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The following post will demo how to create a basic Graphical User Interface with SAPIEN PowerShell Studio 2012. Update: See also the second part of this post: PowerShell Studio 2012 - WinForms - GUI ToolMaking. To generate the code for the forms, I used SAPIEN PrimalForms. What beautiful tool. Very short learning curve, and very, very powerful. When the form loads, it will get a list of all the Exchange mailbox servers using get. At my office we recently needed a method to quickly know if the queues on any of the Exchange servers were building up. We have monitoring in place, but these guys can sometimes miss a build-up which leaves us with the problem.
Select a session, hit Connect and Remote Assistance will open and connect to the XenApp server. I came across a really difficult-to-troubleshoot bug today, a real brain-teaser. A co-worker asked me to help him figure out why his PowerShell script was running a certain piece of code even though it shouldn't. He had a. Après ma découverte de PrimalForms, j’ai eu envie d’en savoir un peu plus et donc de tester un peu le produit. J’en ai profité pour faire un tutoriel pour montrer un peu les possibilités de ce logiciel. Évidement.
A Taste Of Power. Shell. My previous post used zero- width lookahead and lookbehind assertions to grab some text from a gnarly- looking string, so I thought I'd follow up with a quick post on how that works. It's not as complicated as the name sounds. I had this string, from which I wanted to extract the domain and username: \\SERVER\root\cimv. Win. 32_Group. Domain="MYDOMAIN",Name="adminuser"I know that I want the text between the double- quotes immediately following the words "Domain" and "Name". I decided on this approach: $string - match '(?< =Domain\=")(?< domain> [^"]+).*(?< =Name\=")(?< name> [^"]+)'The characters in blue are, as described in the previous post, named groups, which will be captured and assigned in the automatic variable $matches with those names (Eg.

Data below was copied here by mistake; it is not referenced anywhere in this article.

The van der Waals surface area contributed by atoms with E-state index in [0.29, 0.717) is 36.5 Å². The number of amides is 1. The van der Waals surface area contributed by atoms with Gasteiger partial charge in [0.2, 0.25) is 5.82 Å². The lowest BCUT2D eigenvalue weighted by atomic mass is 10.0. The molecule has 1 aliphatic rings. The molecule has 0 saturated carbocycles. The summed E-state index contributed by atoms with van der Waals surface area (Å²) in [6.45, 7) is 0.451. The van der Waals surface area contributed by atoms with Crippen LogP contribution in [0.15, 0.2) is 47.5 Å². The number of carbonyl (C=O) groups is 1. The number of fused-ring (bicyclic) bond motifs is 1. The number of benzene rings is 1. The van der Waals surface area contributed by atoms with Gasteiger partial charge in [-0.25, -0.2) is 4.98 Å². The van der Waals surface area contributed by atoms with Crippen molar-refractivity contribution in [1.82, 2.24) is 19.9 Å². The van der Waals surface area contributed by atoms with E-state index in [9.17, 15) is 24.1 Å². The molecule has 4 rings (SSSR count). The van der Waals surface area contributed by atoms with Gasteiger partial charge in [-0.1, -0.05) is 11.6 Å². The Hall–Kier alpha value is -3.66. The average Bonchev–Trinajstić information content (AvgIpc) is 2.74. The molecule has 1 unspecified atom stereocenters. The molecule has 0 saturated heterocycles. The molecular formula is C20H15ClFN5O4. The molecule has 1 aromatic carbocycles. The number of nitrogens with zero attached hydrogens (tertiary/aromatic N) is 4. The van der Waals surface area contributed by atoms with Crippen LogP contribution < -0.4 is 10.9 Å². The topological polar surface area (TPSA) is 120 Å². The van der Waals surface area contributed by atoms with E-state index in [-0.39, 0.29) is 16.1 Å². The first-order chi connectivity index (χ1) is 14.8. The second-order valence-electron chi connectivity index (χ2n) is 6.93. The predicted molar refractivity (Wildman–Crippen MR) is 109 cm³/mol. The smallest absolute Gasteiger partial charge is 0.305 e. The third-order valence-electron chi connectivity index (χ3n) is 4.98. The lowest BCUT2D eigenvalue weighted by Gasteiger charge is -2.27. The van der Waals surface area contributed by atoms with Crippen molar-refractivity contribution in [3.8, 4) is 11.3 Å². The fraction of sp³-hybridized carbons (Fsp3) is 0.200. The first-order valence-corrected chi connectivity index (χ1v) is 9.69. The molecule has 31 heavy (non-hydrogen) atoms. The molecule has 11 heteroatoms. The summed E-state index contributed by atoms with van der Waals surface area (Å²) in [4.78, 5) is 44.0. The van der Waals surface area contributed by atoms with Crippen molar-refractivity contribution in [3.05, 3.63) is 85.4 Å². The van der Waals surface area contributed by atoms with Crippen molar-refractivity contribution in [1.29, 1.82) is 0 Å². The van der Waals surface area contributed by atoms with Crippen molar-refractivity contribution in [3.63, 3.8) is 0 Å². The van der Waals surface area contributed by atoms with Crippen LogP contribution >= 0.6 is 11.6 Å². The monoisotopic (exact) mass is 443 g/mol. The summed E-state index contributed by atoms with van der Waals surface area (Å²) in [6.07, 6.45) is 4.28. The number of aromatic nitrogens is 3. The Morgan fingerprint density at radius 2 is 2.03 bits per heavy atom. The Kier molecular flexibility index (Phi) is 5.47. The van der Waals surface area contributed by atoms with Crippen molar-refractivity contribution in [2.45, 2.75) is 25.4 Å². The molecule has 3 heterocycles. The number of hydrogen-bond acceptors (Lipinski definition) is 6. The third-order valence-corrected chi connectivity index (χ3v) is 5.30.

The characters in red are the zero- width lookbehind assertions. So what are they good for? You can use lookaheads and lookbehinds if you want to make sure that a specific pattern comes before or after the pattern you want to capture, but don't actually want that pattern to be captured. They look like groups, but will not be added to $matches. A lookbehind assertion looks like this: (?< =YOUR_PATTERN_HERE).
A lookahead assertion looks like this: (?=YOUR_PATTERN_HERE)Ah, but what if I want to make sure that a certain pattern does not follow my group? Just replace the equality sign with an exclamation point, like so: (?< ! YOUR_PATTERN_HERE)(?! YOUR_PATTERN_HERE). So let's break down what my regex does: # Check that the pattern 'Domain\="' is in the string, # but do not capture this group.(?< =Domain\=") # Immediately following it, capture one or more characters that are not the # double- quote character and name this group "domain"(?< domain> [^"]+)# Match zero or more of any character.*# Check that the pattern 'Name\="' is in the string, # but do not capture this group.(?< =Name\=")# Immediately following it, capture one or more characters that are not the # double- quote character and name this group "name"(?< name> [^"]+).
Greetings, I'm looking to make a GUI for some of my Powershell cmdlets. I also don't want to pay 400+ dollars for Sapien PowerShell Studio. What free alternatives do I have? I looked for PowerGUI and that isn't to be found on. I have been working on this script on and off for a couple of weeks, the plan was to get my head around the new Equallogic Powershell tools and create a configuration dump that could be used to assist with documenting. The SAPIEN Technologies Blog, bringing you everything there is from the world of scripting.